Next Avenue Logo

Taking a Gap Year at 50: One Couple's Experience

They've downsized, minimalized and are ready to break free

By Lori Osterberg

From the moment my husband and I were married in 1987, we spent most of our time photographing life as it happened. So in 1994 — after he had lost three jobs due to downsizing and my government job was precarious — we figured: Why not turn our love of photography into a business?
We specialized in weddings and quickly built a site with thousands of our images online. Soon, brides and grooms flew us into remote locations and wild venues, all for that magical day in their lives when two become one. Once we had a toddler in tow, we brought our daughter along. And it worked … for a while.
When your young child says: “I want to join the soccer team” and “Why can’t I go to my friend’s birthday party on Saturday?” things change. So we changed. Instead of traveling for weddings every weekend, we created a coaching business to help other photographers with their marketing and sales strategies. We also bought a house in a Denver suburb and settled into a nice, normal lifestyle.
(MORE: Taking a ‘Gap Year’ in Midlife)
But deep inside, our need and desire for travel and adventure never let go.
The years flew by and in 2011, we found ourselves attending college fairs. At one, a small table caught our eye. It wasn’t very busy and the woman behind it welcomed us over.
“Have you ever thought about a gap year?” she asked, looking at our daughter, thinking she might like a year off between high school and college. With glassy eyes, our daughter shoved the brochure into her bag and moved on to the next table.
But my husband and I stared longingly into each other’s eyes. A gap year? The idea took hold, not with our daughter, but with us.
What would we do with a year away from our old lives? At the age of 50, how would this impact our future? What would we do with a year where we could have new experiences in a new place? What would we discover about ourselves?
(MORE: 4 Ways to Change Careers In Midlife)

We knew we wouldn’t leave until our daughter was safely tucked away into her college campus life. But we also knew that facing an empty nest would be difficult for us. What if we used our new freedom to discover who we truly are and what we wanted for the rest of our lives?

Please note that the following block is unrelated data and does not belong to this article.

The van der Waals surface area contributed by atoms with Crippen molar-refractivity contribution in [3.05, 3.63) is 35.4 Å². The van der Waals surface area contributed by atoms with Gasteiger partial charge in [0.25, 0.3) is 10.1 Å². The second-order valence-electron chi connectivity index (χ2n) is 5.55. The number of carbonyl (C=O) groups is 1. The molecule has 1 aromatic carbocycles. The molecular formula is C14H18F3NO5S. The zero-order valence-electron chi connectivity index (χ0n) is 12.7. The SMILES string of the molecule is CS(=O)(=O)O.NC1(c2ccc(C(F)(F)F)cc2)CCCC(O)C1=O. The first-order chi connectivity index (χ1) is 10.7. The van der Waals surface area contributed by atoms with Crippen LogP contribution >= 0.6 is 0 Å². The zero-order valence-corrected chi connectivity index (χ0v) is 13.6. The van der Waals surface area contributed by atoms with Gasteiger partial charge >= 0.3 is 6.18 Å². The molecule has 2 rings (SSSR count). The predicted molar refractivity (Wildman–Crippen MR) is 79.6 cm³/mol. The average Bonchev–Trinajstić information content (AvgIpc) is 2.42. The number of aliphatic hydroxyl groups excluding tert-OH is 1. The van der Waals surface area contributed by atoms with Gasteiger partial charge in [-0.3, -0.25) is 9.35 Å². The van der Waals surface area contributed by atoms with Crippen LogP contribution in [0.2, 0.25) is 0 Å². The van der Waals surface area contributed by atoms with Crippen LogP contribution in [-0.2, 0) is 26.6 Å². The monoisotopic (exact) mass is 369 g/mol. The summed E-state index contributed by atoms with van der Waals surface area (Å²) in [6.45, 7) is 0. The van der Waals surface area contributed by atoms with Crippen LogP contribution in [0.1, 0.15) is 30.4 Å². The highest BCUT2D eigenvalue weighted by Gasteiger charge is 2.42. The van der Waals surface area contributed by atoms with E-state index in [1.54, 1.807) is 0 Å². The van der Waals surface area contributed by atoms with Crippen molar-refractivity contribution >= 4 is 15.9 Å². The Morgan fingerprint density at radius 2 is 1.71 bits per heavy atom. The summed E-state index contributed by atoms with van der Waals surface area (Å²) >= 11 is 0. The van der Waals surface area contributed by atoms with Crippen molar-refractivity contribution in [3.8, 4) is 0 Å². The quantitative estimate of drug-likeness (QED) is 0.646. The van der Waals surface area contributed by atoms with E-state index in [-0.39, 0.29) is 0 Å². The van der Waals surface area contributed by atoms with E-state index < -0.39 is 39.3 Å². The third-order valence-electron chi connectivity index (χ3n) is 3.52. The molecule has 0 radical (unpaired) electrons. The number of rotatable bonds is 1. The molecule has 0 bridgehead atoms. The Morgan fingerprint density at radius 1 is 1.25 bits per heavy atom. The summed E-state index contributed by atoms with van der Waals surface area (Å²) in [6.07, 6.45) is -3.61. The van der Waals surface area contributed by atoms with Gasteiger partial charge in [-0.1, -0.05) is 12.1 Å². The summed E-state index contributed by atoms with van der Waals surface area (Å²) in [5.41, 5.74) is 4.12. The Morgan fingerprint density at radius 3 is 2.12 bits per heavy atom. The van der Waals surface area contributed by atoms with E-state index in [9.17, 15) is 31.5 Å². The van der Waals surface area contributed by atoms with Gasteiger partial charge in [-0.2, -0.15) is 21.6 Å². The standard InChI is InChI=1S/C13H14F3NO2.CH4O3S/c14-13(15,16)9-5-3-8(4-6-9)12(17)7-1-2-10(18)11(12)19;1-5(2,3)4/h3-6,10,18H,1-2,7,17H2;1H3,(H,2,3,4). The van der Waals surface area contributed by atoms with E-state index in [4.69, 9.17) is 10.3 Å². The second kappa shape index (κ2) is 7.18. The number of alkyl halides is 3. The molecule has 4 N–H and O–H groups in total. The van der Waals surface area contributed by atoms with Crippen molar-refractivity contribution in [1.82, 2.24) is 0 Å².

Then we started asking ourselves five key questions and took action on each:
1. What really mattered most to us? We’d always enjoyed experiences more than anything. Our house was nice, but we realized we’d happily trade it in for less yard work and home maintenance and more time to travel and discover new places and things.
So in 2012, we sold our 3,300-square-foot home and traded it in for an 1,100-square-foot apartment a mile away, while our daughter finished her last year in high school.
2. What did we really need? When you reduce your living space by two-thirds, you quickly discover that you have too much stuff. What’s more, when you really start looking at your stuff and making a mental evaluation of how much meaning each item truly has, you quickly discover that you have very little attachment to most of it.
So we minimalized, simplified, and quickly sold or donated most of our belongings. What we held onto was what meant the most to us.
3. What really made us happy? When my husband and I looked at everything we’d accomplished and all we had, we decided that three things were integral to our happiness: our relationships, the places we traveled to and the experiences we had.
So we quickly decided that our gap year had to help grow and nurture all three.
4. What should we do and where? Too much opportunity can sometimes be worse than no opportunity at all. That’s how we felt as we tried to narrow down our gap year destination and what we’d do once we got there.
After determining that slow travel was best for us, we chose to rent a home in the Pacific Northwest to use as our base while we’d travel into Canada and down the seaboard into California.  
(MORE: A CEO’s Advice for Your Career’s Third Chapter)
5. How would we finance it? Our savings could only go so far and we didn’t want to put them at risk.
So we started changing our lives in a variety of ways. First, we sold our photography business and banked the profits. Then, we set up an online business we could run from a laptop, which we’d learned while coaching photography clients. (We also knew our new digital skills could let us share our gap year experiences).
Now it’s September 2014, we’ve said our goodbyes to family and friends, and our gap year is becoming a reality.
We know our year will come to an end all too soon. And while we don’t have any definite plans for what will come after, we’re already looking at where we might move then. A different state? A different country? Only time will tell.
There’s a popular song that talks about the regrets the singer has from his first 30 years and how he’ll use those concepts to change in his next 30 years. We use that song as our guide, only with a twist. We’ve enjoyed so much and have come so far in our first 50 years, the question for us is: How can we apply our life lessons to make our next 50 the best?
If the first five decades are any indication, we’re about to start out on the adventure of our lives.

Lori Osterberg is a writer, photographer, serial entrepreneur and business coach. She co-founded with her husband, a site to help people define their big ideas, pinpoint their target audience and develop a successful profit zone. She just began exploring the Pacific Northwest for her "gap" year. Follow her journey here. Read More
Next Avenue LogoMeeting the needs and unleashing the potential of older Americans through media
©2024 Next AvenuePrivacy PolicyTerms of Use
A nonprofit journalism website produced by:
TPT Logo